"They love me in France,” is the familiar claim of the unappreciated Hollywood director, which, in the postwar years, applied to such names as Alfred Hitchcock, Howard Hawks and Samuel Fuller, who were acclaimed by the young French film critics who went on to become the filmmakers of the French new wave.
For filmmakers who came of age in the post-Sundance indie movement in the United States, the French may once again be career saviours, as Hollywood becomes an increasingly inhospitable climate for innovation. This year festival-goers will see new works from the Coen brothers, with their sixties folk tale Inside Llewyn Davis; The Descendants director Alexander Payne, with his father-and-son road-trip movie Nebraska; Jim Jarmusch with a vampire story, Only Lovers Left Alive; Steven Soderbergh with his Liberace biopic, Behind the Candelabra, and James Gray (Little Odessa) with a period piece, The Immigrant, starring Joaquin Phoenix and Marion Cotillard. All five of these films are by directors known for movies that earn awards and positive reviews, but often struggle for financing in the U.S., against an increasingly top-down, franchise-driven industry.
Among other Americans, Woody Allen, whose 2011 Cannes opener, Midnight in Paris, proved to be his most successful film, will return to the Palais with Blue Jasmine. And another comic actor and filmmaker, 87-year-old Jerry Lewis (whose name is a punchline about the eccentricities of French taste), will come for a special homage, in conjunction with his starring role as an elder jazz musician in Daniel Noah’s debut film Max Rose.
With Steven Spielberg as jury president, and the festival opening with Baz Luhrmann’s glitzy adaptation of The Great Gatsby, this is a distinctly American-flavoured year, with the highest American profile in the competition since 2007.
Tired of fighting a conservative system, one of those American directors, Soderbergh, announced last year that he has stopped making movies. His Cannes entry, Behind the Candelabra, a biographical film about the late pianist and entertainer Liberace, is in fact an HBO television project, a relatively cheap $5-million picture that Soderbergh said every Hollywood studio turned down because it was “too gay.” With an endorsement from the world’s most prestigious film festival, and a strong chance of at least an acting award for Michael Douglas’s performance as Liberace, the film thumbs its nose at Hollywood narrow-mindedness.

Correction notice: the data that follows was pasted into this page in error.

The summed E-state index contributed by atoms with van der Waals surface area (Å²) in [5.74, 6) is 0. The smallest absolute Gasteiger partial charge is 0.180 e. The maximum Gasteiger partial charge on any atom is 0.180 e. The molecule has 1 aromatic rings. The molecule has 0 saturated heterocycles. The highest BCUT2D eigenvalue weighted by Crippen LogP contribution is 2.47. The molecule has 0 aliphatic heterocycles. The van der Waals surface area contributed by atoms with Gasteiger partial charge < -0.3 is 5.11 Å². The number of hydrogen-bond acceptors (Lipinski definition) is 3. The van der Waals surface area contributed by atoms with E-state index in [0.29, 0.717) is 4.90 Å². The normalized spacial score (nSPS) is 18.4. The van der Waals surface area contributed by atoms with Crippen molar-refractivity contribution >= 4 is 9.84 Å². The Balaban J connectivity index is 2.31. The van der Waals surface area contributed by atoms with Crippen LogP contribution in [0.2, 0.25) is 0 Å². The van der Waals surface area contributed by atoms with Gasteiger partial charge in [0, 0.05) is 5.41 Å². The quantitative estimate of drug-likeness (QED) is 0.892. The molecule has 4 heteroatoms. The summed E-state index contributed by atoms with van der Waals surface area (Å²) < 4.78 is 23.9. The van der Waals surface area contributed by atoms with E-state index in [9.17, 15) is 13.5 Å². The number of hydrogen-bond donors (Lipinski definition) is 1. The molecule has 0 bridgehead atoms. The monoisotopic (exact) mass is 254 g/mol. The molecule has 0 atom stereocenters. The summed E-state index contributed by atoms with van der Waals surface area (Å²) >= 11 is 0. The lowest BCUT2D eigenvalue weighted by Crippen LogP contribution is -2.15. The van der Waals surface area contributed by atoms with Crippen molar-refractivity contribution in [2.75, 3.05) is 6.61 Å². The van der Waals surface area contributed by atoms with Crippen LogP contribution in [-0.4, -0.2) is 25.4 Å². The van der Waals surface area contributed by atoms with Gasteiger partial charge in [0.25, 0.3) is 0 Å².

Joel and Ethan Coen also opted to sidestep the American studio system. Though nominated for eight Oscars (winning four, including best picture) for No Country for Old Men, they picked Paris-based StudioCanal to finance their latest film, allowing the filmmakers to proceed at their own pace, Joel Coen told The New York Times in March. Only after the film was finished did CBS Films buy the U.S. distribution rights this past February. Similarly, Jarmusch’s vampire flick, starring Tilda Swinton and Tom Hiddleston (Loki, from The Avengers), has British and German co-producers.
Alec Baldwin and director James Toback even shot a 10-day documentary here at Cannes, on the struggle of making independent movies, which will premiere out of competition. The title is Seduced and Abandoned, inspired by Baldwin’s description of the film industry as “the world’s worst girlfriend.” All this makes the Cannes boost more important than ever. In a pre-festival interview in Screen International, festival director Thierry Frémaux said: “In the past, when I informed producers that their films had made it into Cannes, they were merely happy. Today, they are relieved for financial reasons. It’s like a festival slot is a cornerstone of the film’s survival.”
After a relatively dry period at Cannes for American films in the mid-to-late nineties, Frémaux was hired with a mandate to form a bridge to the American studios. In his first year, 2001, he selected Luhrmann’s previous visit to the Croisette, Moulin Rouge, as the opening film. In retrospect, it’s regarded as a turning point in the encouragement of American studio films (though Luhrmann himself is Australian). In the late nineties, there were often doubts about the risks of showing a film at Cannes: Johnny Depp’s directorial effort, The Brave (1997), or Michael Cimino’s last film, Sunchaser (1996), were badly mauled by the critics, essentially killed before their theatrical releases.
In the past decade, the American presence has meant out-of-competition screenings of incongruous blockbuster movies like Star Wars: Episode II – Attack of the Clones (2002), The Da Vinci Code (2006) and Indiana Jones and the Kingdom of the Crystal Skull (2008). These were usually timed to launch the European theatrical run of the films and bring Hollywood stars to the Croisette.
While this year’s opener, The Great Gatsby, is a U.S. studio film (Warner Bros.), it has a special connection to the Croisette. Fitzgerald wrote part of the book here in the south of France, and as Frémaux noted in a tweet, Fitzgerald essentially “invented the Côte d’Azur,” where he and Zelda Fitzgerald enjoyed such hotels as the Carlton and the Hotel du Cap, still the favourite haunts of the stars. The Great Gatsby also represents one of those rare examples of a film that is art-house-meets-blockbuster, and, after a mixed critical reception for its opening in the United States last week, it’s another example of a film that will get a fresh evaluation through French critical eyes.